You take p***! Scientists have developed a perfect urinal with a narrow opening that prevents ANY splashing.
- The problem of splashing in urinals has persisted since their invention.
- Scientists have developed a new one that promises to minimize this mess.
- It has a curved inner surface inspired by the nautilus shell, long and deep.
- They found that the result was 50 times less splash than conventional urinals.
Urinal splatter is a problem that plagues many men, but it may soon be a thing of the past thanks to the work of some intrepid engineers.
A team at the University of Waterloo has developed a “no-splatter urinal” that promises zero urine splatter no matter where the user is looking.
The urinal is designed with a special narrow opening and a curved inner surface that prevents drips from flying out of it.
It was presented at a conference of the American Physical Society. Annual meeting of the Department of Hydrodynamics yesterday.
In the abstract of their presentation, the team wrote, “Our new urinal designs will keep bathrooms clean and reduce the labor, water, and chemicals needed for periodic cleaning to provide more sustainable bathroom maintenance.”
Scientists have developed a splatter-free urinal that minimizes mess from users of all sizes (second from right). They also tested a conventional urinal (second from left) inspired by Marcel Duchamp’s sculpture Fontaine (far left) and two other experimental designs (center and far right).
The non-splash urinal has a deep, long shape and a surface geometry inspired by the gentle curve of a nautilus shell (pictured).
HOW DOES A SPLASH-FREE URINAL WORK?
Through a series of tests, the researchers found that the angle of urination that results in the least splash is around 30°.
They then developed a new urinal that delivers a stream of urine at any flow rate and from any direction to a surface close to that angle.
The urinal has a deep, long shape and a surface geometry inspired by a nautilus shell or the smooth spiral of a snail shell.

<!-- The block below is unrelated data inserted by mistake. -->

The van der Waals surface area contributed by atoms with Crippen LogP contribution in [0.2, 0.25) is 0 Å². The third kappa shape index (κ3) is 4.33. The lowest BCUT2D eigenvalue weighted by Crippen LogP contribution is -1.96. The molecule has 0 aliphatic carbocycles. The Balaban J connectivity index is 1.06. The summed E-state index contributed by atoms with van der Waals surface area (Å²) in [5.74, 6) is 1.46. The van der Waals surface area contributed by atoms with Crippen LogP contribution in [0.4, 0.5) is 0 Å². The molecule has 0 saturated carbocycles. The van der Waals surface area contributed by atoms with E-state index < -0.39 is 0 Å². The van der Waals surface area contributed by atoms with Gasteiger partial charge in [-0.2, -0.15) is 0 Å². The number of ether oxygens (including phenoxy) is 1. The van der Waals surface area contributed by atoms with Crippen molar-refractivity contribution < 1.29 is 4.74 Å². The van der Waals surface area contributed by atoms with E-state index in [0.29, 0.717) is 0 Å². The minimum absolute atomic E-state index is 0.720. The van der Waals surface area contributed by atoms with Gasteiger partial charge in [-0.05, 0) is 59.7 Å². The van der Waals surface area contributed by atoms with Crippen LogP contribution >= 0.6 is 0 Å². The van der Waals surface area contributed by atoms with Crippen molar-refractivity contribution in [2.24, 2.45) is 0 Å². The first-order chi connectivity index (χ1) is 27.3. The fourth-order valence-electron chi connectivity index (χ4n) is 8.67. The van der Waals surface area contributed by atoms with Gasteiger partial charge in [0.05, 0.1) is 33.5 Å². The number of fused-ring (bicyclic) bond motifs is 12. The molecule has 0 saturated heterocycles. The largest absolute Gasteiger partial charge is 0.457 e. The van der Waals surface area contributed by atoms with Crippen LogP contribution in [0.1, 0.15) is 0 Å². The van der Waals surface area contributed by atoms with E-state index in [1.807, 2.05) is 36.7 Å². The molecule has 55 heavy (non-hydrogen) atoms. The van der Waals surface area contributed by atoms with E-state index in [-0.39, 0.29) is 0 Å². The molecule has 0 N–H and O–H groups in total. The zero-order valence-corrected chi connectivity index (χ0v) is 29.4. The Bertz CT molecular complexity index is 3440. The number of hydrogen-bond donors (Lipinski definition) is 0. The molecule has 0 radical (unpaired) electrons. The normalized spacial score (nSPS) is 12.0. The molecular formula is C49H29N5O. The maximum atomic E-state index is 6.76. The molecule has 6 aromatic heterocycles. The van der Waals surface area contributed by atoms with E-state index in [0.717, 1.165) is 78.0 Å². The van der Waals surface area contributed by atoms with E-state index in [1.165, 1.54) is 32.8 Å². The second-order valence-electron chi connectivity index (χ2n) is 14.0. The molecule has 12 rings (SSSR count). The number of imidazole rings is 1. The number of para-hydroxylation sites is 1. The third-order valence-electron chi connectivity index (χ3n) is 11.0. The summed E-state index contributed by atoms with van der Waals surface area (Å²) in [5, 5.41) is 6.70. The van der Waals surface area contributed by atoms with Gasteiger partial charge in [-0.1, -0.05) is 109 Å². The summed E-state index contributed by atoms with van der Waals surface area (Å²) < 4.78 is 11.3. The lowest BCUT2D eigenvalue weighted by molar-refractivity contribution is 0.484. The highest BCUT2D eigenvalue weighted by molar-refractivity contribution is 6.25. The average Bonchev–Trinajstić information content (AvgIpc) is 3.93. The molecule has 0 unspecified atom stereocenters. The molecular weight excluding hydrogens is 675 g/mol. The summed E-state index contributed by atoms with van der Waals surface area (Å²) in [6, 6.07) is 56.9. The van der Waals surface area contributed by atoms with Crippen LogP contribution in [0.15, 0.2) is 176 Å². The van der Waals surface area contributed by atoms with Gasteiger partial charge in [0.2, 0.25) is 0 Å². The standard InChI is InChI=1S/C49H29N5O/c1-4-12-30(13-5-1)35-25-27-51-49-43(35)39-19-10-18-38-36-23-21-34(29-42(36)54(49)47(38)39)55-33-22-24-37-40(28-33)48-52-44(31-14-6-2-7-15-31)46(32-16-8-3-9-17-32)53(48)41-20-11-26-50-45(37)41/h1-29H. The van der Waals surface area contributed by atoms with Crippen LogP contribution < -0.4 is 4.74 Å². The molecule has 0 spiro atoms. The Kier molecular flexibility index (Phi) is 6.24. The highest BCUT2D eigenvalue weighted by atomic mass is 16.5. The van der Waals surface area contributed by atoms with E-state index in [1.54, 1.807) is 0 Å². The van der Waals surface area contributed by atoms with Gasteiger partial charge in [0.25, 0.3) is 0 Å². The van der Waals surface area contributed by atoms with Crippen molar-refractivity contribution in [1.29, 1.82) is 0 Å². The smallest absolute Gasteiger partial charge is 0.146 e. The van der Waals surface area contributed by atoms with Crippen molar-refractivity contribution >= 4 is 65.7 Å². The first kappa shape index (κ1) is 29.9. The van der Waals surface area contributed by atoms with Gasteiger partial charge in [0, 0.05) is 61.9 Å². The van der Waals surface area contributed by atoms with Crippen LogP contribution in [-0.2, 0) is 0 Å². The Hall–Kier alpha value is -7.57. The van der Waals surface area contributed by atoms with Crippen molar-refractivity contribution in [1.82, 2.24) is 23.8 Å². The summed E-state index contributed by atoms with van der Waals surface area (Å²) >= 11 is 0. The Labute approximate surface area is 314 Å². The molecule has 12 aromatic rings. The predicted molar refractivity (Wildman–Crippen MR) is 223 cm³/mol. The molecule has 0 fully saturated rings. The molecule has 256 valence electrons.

According to the scientists, this splatter problem “has been around since the invention of the urinal over a century ago.”
To create their splash-proof version, they first decided to find out at what angle the urine stream produces the least splash when it hits a surface. New scientist.
To do this, they modeled a dog urinating on a tree, as animals instinctively know to raise their hind legs to get close to this “critical angle.”
They also experimented with a set of test urinals, firing colored liquids at different speeds and heights to see which created the most mess.
Among them is a regular urinal, one inspired by Marcel Duchamp’s sculpture “Fontaine” and two of his own design.
After each experiment, the team wiped off any splashes with a paper towel and weighed them to determine how much liquid had been collected.
Combining this data with a model of a urinating dog, it was determined that the critical angle leading to the least spatter was around 30°.
“Thus, a surface designed to always traverse a urine flow equal to or less than the critical angle prevents back sloshing,” they wrote.
The researchers tested various types of urinals, including one inspired by Marcel Duchamp’s sculpture Fontaine (pictured).
This problem of splatter mess “has persisted since the invention of the urinal over a century ago,” scientists say (image)
Based on the results, the team developed a new urinal that ensures that a stream of urine approaching at any flow rate and from any direction hits its surface at that angle.
Their design has a deep, long shape and a surface geometry inspired by the smooth curve of a nautilus shell.
The researchers ran a paper towel test with their new urinal, and the result was 50 times smaller than with a conventional urinal.
They claim that their design also performs better than standard urinals in unstable environments such as ship and aircraft cabins.
Unfortunately, it remains unclear if the team plans to patent their design and how much it might cost.
Droplets containing urine and feces from a flush toilet remain airborne for up to 20 seconds, a study has found.
Tiny droplets, which can contain small pieces of urine, feces, vomit and viruses, float into the air at mouth level after the toilet is flushed, a new study warns.
It shows that tens of thousands of particles are thrown into the air by a stream and can rise several feet above the ground.
The droplets were seen floating about 1.5m in the air for more than 20 seconds, and the researchers indicated that this posed an inhalation risk.
Small droplets and aerosols are so light that they can float in the air in tiny drafts before settling on surfaces.
Researchers say they can also act as disease vectors and can be sucked in by a passerby and infect them.